Mandatory equality and diversity criteria could be introduced for law firms in Scotland if voluntary guidance fails to yield significant changes.

The Law Society of Scotland this week published a three-year strategy to improve equality and diversity in the profession, and support solicitors as they progress through their careers.

The strategy focuses work on themes where little change has been seen, such as equal pay, work patterns - including the impact of maternity leave on both the time to, and chances, of making partner - and issues relating to accessibility of firms to clients with a range of impairments.

A key focus over the three years will be a new equal pay framework and the launch of more specific advice on 10 key equality standards firms may wish to achieve. This will become formal guidance next year.

The society said it encouraged all firms to adopt the new framework and, that, ‘in three years’ time, we will review whether the voluntary approach is delivering the desired results, or whether rule changes should be put to the profession for debate’.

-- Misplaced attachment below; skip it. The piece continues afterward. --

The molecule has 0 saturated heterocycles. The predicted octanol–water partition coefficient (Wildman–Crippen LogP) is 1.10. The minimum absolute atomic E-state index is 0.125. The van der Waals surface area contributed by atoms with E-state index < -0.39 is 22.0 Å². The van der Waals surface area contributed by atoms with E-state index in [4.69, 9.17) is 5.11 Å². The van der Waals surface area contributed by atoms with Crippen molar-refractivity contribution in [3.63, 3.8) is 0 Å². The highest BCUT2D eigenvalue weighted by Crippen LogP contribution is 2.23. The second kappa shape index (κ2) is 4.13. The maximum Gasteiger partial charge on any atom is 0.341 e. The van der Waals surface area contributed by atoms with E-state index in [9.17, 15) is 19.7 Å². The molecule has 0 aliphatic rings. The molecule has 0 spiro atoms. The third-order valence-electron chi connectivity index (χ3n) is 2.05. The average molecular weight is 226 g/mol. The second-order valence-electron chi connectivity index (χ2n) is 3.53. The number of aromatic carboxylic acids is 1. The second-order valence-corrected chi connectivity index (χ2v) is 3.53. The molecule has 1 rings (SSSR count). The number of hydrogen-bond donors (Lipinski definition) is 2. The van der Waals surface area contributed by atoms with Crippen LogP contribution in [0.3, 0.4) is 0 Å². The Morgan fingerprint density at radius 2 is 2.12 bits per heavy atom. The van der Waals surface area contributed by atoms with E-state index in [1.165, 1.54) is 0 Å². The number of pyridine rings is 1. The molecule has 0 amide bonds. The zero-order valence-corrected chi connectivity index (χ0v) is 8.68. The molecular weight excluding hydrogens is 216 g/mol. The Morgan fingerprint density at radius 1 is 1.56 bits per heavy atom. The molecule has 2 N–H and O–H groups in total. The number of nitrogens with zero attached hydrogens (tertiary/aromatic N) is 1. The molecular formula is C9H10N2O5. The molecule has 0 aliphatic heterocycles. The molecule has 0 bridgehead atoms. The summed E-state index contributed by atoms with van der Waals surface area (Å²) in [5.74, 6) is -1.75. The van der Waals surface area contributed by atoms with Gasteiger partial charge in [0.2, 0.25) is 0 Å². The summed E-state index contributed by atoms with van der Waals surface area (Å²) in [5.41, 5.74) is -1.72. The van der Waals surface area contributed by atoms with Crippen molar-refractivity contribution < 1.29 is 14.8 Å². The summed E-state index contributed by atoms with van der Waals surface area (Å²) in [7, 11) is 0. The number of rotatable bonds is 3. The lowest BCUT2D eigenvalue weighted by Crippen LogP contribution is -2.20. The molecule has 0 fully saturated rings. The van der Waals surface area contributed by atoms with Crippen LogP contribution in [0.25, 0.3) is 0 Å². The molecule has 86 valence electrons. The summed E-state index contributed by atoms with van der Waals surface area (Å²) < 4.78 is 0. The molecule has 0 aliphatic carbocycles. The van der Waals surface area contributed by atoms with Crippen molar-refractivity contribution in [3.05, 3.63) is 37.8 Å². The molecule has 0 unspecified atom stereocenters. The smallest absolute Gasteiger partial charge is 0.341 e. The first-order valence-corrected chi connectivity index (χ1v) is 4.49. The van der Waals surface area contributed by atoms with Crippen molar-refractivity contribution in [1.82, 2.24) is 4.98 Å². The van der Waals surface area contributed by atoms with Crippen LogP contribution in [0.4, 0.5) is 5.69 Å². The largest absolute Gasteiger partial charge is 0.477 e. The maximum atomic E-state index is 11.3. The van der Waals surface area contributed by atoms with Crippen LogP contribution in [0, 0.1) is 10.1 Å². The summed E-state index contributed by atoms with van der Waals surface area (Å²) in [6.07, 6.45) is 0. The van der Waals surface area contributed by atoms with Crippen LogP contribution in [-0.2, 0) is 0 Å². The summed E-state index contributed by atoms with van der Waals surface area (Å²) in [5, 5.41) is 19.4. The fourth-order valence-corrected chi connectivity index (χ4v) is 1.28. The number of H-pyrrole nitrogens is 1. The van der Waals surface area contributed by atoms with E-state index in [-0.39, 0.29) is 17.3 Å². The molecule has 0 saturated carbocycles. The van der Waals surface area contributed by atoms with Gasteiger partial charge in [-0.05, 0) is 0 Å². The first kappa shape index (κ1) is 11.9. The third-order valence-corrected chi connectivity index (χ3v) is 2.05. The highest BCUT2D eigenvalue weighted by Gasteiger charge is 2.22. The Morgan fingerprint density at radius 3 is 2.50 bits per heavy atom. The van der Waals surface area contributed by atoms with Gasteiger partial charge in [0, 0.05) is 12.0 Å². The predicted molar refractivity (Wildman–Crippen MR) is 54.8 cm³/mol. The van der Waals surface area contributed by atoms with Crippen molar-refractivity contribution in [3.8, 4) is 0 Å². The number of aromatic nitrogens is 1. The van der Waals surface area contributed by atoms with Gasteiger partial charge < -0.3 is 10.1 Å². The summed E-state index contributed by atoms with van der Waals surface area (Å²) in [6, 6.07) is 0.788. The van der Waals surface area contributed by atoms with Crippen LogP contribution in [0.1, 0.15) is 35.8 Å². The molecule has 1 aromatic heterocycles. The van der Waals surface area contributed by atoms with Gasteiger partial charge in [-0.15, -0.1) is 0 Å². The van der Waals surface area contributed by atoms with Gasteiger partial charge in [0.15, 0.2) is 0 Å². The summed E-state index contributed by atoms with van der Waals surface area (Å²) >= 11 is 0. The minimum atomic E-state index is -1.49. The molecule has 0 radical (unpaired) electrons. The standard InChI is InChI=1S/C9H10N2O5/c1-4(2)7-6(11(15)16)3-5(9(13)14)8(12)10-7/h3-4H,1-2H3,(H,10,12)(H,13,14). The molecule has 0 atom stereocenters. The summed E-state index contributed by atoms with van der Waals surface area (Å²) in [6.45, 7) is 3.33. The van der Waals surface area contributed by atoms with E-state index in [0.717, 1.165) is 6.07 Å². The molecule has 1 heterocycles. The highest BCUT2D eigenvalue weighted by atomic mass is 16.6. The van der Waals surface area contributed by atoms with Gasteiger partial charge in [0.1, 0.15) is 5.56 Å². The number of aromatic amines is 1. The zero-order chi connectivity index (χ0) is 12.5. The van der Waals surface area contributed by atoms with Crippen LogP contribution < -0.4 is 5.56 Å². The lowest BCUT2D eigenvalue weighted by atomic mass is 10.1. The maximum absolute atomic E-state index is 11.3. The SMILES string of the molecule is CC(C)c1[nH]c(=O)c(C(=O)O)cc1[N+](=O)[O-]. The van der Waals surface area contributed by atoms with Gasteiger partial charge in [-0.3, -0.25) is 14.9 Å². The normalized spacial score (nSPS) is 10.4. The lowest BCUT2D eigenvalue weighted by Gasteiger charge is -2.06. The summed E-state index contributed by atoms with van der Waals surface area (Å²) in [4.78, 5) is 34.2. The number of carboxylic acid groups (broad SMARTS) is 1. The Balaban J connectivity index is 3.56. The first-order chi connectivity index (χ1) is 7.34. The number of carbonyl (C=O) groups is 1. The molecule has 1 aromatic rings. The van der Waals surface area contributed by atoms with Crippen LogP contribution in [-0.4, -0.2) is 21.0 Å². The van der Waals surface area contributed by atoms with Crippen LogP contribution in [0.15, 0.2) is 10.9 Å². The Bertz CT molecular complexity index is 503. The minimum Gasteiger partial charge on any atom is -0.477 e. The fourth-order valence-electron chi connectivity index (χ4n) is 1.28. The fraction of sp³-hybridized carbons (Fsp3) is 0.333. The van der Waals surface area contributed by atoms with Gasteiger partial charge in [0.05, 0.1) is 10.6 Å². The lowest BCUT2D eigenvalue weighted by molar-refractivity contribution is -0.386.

Janet Hood, convener of the society’s equality and diversity committee, said it was important the profession ‘leads on equality work like this, not just for those who work in the legal sector but for all those they represent and advise’.

‘We have made great progress in improving equality and diversity within the legal profession in recent years,’ she added. ‘However, there is still a need for the society and solicitors to be more proactive in driving change.’